Griffin Park, Duany Plater-Zyberk & Company
As noted in posts on a net-zero bank branch last week, context matters. As studies have shown, when it comes to energy consumption, where you live is more important than what you live in. Andrés Duany made the point at the Smart Growth Conference in Charlotte recently, suggesting that low-tech good design is as important as high tech "optimization." He thinks that green certification may be too much of a good thing.
Tornagrain, Scotland. Duany Plater-Zyberk & Company
Andre Shashaty writes in the Partnership for Sustainable Communities:
Duany said there needs to be a "LEED Brown" rating, in addition to the current silver, gold and platinum ratings. He suggested this could give builders credit for using traditional but low cost measures that are not easy to quantify or certify. He described these steps as "the original green," and "what we did when we didn't have money."
He said that high-density development in urban locations which entail less reliance on private cars should get a free pass on energy efficiency or energy generation standards. "Don't make apartment dwellers install solar power," he said. "They are doing their part just by living densely and driving less."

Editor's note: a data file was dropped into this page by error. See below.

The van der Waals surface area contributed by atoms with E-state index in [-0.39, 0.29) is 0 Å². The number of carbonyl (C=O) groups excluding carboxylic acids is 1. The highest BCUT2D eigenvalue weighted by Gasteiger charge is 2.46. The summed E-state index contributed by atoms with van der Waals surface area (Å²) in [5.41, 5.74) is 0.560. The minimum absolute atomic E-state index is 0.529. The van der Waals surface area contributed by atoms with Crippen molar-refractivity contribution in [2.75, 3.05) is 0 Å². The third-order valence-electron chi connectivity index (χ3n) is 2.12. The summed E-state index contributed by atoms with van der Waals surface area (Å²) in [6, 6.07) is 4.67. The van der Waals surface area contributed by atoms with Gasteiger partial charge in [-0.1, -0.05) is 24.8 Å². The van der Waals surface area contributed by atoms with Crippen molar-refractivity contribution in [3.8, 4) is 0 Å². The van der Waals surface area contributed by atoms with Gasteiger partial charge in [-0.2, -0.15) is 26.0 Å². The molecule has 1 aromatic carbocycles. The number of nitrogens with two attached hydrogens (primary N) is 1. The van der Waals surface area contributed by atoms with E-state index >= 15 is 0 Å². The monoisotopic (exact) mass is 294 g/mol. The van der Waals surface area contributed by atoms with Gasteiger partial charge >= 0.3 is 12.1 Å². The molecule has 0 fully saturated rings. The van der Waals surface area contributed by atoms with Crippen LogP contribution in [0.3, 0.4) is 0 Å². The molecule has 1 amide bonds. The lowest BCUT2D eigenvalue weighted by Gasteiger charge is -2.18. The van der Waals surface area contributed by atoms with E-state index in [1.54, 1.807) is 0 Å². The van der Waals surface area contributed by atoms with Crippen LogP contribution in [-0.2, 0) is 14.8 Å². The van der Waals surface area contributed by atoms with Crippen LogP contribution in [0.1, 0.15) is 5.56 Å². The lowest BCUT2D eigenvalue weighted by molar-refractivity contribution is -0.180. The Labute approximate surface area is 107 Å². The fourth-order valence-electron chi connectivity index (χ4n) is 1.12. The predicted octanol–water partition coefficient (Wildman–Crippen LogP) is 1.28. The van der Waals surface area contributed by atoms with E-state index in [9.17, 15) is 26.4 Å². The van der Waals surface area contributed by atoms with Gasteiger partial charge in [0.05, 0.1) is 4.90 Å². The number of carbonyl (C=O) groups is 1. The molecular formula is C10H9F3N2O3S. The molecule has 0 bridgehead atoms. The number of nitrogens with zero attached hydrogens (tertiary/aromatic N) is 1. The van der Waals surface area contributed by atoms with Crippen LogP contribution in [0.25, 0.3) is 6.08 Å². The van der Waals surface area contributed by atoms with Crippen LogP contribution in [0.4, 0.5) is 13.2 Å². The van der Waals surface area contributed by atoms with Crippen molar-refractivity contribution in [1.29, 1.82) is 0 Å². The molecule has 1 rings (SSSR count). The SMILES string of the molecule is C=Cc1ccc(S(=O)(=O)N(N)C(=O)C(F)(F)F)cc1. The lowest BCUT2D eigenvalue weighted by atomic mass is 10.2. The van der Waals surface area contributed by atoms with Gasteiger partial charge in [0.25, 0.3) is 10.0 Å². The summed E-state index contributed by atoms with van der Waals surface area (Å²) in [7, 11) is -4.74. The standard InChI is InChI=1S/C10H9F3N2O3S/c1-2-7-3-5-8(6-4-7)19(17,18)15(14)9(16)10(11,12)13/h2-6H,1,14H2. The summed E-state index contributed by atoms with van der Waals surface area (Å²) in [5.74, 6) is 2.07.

This is a perspective that I have discussed before, with the suggestions that building codes be made absolute rather than relative- why apply the same standards across the board? Why not recognize the total energy picture instead of just looking at the building on its own? That's why I say Forget Hybrids And Solar Panels, We Need Active, Exciting and Vibrant Cities
Duany is perhaps a bit harsh on LEED, complaining about both the cost of certification and of optimization:
He criticized green building standards that don't give points for low cost approaches like passive solar heating but encourage developers to buy expensive windows to make sure that "not an atom of air escapes."
"Environmentalism got addicted to optimization and we can't afford it," Duany said. "It's absurd what you have to go through to get LEED certified. It will crash on it's own. It already is.....It costs more to get a project certified under the LEED for neighborhoods (LEED-ND) program than it does for me to design it."
More in Partnership for Sustainable Communities
More on Green Building in Context
TD Bank Builds Net-Zero Energy Branch; What's Wrong With This Picture?
When It Comes To Net zero Banks in the Burbs, The Internet Is Wrong About My Being Wrong. I Think.